Most motor vehicle insurance providers usually offer different types of cover. The three most common include Third Party Only, Third Party Fire & Theft and Comprehensive. You might use all of these over the course of your driving career or just one, but in either case, you need to know what sets each type apart so you can select the one suited to your needs.
Third Party Only
Third Party Only insurance is often confused with Road Traffic Act Only insurance. The latter of these, which is usually not sold anymore, offers the absolute bare minimum you need to meet the requirements of the Road Traffic Act of 1988. Third Party Only insurance provides just a little more, exceeding what the Act requires. It provides liability cover to third parties (others involved in your accident), but that’s about it. You can use it to pay for damage or injury to others, their vehicles or other property they own, but it doesn’t protect you, your car or your property.
Third Party Fire & Theft
This type of insurance is more common than Third Party Only. It offers the third party liability cover of Third Party Only, but in addition, as the title insinuates, you also get protection from having your car stolen or damaged in a fire. It still will not cover injury to you or damages to your vehicle or property that result from an accident.
Comprehensive covers everything Third Party Fire & Theft does, but you also can make claims for your own injuries, vehicle damage or property loss in accidents. You also might get other perks rolled into this type of cover, too, depending on the insurance provider you’re using. For instance, your insurance might cover getting you a rental vehicle free of charge while your own is being repaired. It also could cover things like roadside assistance.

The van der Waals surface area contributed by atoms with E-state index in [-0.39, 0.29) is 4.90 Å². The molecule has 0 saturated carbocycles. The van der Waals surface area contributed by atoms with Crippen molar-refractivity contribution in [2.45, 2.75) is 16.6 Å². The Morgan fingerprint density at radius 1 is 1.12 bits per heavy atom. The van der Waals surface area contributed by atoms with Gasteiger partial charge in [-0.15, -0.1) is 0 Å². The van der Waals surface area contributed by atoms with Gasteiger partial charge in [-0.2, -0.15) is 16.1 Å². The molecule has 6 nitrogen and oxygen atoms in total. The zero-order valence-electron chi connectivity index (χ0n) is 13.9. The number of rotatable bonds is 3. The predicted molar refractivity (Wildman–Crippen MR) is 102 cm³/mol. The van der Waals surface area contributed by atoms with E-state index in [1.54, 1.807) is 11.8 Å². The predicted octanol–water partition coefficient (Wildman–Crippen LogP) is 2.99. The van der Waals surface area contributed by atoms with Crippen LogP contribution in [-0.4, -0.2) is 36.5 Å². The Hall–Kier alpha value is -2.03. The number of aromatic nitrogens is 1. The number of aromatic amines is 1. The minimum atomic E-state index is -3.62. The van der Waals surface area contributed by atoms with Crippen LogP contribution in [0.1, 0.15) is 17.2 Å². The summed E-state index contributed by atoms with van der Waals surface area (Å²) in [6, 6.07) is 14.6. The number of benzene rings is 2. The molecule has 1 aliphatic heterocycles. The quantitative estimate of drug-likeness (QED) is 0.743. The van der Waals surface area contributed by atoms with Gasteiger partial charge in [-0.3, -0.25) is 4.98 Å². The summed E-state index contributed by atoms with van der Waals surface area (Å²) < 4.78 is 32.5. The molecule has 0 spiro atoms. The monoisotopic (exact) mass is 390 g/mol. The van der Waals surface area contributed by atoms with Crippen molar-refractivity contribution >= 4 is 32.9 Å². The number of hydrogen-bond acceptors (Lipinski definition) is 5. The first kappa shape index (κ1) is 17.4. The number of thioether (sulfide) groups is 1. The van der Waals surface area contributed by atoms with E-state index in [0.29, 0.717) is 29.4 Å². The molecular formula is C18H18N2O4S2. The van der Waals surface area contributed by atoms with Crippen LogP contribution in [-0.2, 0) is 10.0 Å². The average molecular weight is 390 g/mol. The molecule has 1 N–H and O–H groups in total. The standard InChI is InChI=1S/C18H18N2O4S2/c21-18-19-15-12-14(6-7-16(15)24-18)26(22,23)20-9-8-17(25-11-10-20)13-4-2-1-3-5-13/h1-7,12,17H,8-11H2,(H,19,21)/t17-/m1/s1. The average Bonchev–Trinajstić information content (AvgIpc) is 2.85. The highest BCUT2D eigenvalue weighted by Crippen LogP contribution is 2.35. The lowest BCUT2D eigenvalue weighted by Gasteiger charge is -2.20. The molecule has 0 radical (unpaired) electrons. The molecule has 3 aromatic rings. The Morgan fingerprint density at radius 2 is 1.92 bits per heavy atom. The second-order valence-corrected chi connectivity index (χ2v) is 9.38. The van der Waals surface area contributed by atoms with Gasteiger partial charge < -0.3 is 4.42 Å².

Which Type of Insurance Should I Get?
Very generally, Third Party Only and Third Party Fire & Theft both are good options if you drive a relatively cheap car that it wouldn’t cost too much to fix or replace on your own if written off by the insurance company (totaled). You also might want to consider them if you feel sure you could do a lot of the repair work yourself. The decision of whether to use Third Party Only or Third Party Fire & Theft usually comes down to whether you feel it’s worth it to insure yourself, your car or your stuff a little more.
Young drivers also can find Third Party Only or Third Party Fire & Theft helpful. Although rates vary and sometimes are higher than what you’d pay for more cover, these options tend to be less expensive overall and, therefore, are attractive to young motorists who don’t have as much money to spare. For the same reason, anyone with a tight budget can investigate whether these choices are more economical for their specific circumstances. Another reason you might opt for them is because you want to deter yourself from making claims that could be covered under Comprehensive but which would drive up your rates over time.